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Workers' Compensation Fraud

Workers' Compensation Fraud
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If you believe the headlines, lay-about workers are responsible for most workers' compensation fraud. The insurance companies, in particular, have helped create the myth that many people fake their on-the-job injuries in order to fraudulently collect workers' compensation benefits.

But the truth is, worker fraud is much less common and much less costly than employer and insurance company fraud. In virtually every independent study, worker fraud has been found to be less than 2 percent of total claims.

A recent article in Workers First Watch, a publication of the Workers Injury Law and Advocacy Group (www.wilg.org) provided facts about the cost and prevalence of employer and insurance company workers' compensation fraud.

Among the article's findings:

  • Florida, which has been aggressive in tackling workers' compensation fraud, recorded 178 fraud convictions out of 54,854 claims filed in 2005. Of those convictions, 130 were against employers.
  • In Kansas, 89 percent of fraud complaints were levied against employers. Only 80 of 66,469 employees who filed workers' compensation claims in the state in 2006 were investigated for fraud.
  • As part of 2004 Workers' Compensation Reform Act, Tennessee implemented a penalty program to combat fraud. Since that time, the program has collected nearly $300,000 from workers' compensation insurance carriers and employers.
  • In New York, a 2007 report by the Fiscal Policy Institute concluded that 25 percent to 30 percent of all companies in New York are not purchasing required workers' compensation insurance. This non-compliance is costing between $500 million and $1 billion annually.

For injured workers, however, the cost of workers' compensation fraud is great. When employers fail to carry workers' compensation insurance, the cost of medical treatment and other care falls to the injured, as well as to taxpayers in general, through government and social services agencies.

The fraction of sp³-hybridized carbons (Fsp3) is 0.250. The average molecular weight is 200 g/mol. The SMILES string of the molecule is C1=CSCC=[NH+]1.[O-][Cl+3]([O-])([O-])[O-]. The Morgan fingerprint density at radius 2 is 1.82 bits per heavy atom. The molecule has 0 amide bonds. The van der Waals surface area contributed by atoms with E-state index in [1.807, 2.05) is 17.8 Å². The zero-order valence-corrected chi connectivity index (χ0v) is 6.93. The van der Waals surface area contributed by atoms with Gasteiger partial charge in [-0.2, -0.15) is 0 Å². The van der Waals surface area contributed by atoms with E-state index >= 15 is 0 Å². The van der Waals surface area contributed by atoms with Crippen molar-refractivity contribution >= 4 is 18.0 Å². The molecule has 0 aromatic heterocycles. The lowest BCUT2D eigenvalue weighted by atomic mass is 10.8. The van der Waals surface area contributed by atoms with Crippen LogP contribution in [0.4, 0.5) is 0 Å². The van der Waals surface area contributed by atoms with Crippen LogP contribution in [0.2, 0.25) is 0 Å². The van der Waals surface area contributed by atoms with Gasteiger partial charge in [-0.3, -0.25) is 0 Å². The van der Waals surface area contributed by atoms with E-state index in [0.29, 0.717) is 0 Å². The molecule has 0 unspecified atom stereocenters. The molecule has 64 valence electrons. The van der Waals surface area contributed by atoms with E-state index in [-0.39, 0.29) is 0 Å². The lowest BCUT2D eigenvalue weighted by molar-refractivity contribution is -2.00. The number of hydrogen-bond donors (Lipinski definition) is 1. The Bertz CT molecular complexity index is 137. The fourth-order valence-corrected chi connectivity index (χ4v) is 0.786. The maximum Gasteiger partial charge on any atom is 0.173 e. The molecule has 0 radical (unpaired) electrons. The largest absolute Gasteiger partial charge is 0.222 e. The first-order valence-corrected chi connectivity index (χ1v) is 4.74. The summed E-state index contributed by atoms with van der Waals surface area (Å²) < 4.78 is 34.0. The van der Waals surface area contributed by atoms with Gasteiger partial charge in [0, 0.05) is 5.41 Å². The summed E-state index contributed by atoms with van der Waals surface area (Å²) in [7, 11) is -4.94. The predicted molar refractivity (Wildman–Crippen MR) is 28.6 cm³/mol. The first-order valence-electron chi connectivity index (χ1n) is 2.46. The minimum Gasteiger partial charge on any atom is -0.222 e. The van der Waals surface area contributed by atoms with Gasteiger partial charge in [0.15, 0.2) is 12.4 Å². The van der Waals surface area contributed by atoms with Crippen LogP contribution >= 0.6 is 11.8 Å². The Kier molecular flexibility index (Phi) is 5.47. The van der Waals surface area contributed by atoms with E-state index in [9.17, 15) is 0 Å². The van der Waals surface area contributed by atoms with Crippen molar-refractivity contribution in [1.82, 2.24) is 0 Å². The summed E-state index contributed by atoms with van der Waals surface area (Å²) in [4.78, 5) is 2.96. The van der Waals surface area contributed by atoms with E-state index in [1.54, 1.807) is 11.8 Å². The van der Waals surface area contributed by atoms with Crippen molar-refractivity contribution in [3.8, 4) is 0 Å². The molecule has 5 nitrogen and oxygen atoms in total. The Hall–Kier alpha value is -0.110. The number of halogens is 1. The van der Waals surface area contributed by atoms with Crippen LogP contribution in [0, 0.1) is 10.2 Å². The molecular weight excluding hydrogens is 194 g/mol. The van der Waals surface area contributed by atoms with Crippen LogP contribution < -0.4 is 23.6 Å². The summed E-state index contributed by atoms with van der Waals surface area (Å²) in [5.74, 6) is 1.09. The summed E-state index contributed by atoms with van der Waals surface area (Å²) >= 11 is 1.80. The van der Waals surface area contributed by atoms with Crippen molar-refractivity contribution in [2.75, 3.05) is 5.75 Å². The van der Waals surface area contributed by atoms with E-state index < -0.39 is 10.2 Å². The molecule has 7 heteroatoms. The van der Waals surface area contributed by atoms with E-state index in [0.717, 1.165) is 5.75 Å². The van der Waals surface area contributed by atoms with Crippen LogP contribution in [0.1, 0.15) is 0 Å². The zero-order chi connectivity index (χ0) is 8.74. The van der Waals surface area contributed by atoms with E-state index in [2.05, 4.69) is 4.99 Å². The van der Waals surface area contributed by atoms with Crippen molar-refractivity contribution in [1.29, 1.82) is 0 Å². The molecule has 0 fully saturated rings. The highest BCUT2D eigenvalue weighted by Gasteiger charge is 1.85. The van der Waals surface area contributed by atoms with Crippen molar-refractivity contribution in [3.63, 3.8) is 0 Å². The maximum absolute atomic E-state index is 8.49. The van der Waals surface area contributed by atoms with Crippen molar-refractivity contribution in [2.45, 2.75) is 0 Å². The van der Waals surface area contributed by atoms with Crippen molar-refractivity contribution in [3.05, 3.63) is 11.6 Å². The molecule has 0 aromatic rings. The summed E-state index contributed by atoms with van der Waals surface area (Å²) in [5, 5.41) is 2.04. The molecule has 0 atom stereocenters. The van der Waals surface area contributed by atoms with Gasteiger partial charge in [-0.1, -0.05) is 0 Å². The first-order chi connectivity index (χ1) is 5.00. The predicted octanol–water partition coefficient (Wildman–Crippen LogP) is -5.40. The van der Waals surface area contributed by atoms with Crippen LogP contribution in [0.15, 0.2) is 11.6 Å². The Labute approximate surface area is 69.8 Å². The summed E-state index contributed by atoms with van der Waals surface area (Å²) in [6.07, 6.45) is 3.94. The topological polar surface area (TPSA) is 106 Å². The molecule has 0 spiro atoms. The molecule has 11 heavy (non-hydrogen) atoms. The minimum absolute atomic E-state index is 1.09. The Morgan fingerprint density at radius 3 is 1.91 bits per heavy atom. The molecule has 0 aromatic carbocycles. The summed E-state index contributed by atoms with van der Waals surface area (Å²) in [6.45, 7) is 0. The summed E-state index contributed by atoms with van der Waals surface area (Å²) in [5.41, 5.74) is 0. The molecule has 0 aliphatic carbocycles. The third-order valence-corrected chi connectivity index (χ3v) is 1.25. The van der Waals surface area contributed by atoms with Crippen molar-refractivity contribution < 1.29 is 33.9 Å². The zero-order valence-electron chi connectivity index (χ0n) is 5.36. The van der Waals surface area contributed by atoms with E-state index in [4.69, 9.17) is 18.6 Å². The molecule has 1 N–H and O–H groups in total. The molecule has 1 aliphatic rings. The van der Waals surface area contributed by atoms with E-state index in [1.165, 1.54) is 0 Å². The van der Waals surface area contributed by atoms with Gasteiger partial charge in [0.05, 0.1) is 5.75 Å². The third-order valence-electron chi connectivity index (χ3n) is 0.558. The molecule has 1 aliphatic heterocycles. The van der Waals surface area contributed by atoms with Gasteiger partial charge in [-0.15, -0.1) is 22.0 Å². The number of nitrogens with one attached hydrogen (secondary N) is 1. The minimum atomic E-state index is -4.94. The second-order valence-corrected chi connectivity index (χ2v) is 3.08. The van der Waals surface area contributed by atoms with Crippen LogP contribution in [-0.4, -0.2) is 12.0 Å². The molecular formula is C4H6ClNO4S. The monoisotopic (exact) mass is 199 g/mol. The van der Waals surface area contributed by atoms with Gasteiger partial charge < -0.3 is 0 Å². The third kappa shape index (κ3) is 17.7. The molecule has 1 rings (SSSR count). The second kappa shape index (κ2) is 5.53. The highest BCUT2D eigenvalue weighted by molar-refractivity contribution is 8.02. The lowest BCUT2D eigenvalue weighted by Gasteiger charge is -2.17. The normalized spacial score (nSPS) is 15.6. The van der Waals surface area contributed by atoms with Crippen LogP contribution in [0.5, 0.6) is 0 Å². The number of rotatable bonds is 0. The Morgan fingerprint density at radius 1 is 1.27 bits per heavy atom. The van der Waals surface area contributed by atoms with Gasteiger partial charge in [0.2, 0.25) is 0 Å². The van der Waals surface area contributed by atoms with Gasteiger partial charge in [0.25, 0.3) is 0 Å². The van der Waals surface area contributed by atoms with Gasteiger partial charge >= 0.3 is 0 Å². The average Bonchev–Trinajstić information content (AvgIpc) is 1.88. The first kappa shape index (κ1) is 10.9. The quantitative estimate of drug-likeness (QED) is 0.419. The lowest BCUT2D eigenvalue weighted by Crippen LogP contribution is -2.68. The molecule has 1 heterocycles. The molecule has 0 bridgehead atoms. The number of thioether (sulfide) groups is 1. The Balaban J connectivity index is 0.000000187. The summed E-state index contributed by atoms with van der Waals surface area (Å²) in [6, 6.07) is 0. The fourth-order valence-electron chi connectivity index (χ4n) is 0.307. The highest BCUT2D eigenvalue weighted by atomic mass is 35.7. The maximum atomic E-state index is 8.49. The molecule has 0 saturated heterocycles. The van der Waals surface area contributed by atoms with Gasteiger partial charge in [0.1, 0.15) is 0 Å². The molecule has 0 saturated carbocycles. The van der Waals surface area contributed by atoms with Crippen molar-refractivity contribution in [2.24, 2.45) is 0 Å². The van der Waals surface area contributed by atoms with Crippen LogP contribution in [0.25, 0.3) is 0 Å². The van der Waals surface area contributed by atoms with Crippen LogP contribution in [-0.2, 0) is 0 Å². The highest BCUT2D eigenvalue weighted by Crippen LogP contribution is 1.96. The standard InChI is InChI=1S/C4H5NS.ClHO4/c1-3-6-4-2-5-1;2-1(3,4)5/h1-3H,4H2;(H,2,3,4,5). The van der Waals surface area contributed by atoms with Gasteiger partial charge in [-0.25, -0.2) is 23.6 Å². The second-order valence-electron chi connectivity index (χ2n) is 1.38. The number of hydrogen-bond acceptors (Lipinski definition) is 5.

There's also considerable fallout from the widespread belief that workers are defrauding the workers' compensation system in large numbers. In fact, the notion that employee fraud is rampant has helped win approval for draconian workers' compensation reform efforts in many states.

Other effects of this misinformation:

  • Some states are cutting benefits for injured workers for the purpose of making it less worthwhile to commit fraud.
  • Many employers treat people who file for workers' compensation as lazy frauds even when they have suffered legitimate injuries.
  • Insurance companies have helped perpetuate the myth and are buying into it, as well. Many treat every claim with suspicion, meaning injured workers face a difficult uphill battle when trying to secure workers' comp benefits.
  • Thanks to sensational news reports and inaccurate anecdotal examples, the general public has bought into the notion that most people who are collecting worker's compensation benefits do not deserve them. Because of this stigma, some injured workers may not even file for benefits.

Fraud also hurts honest employers, who pay higher premiums to make up for those companies that do not carry workers' compensation insurance. In some industries, such as construction, honest companies also face a competitive disadvantage because they can't match the rates offered by non-compliant companies.

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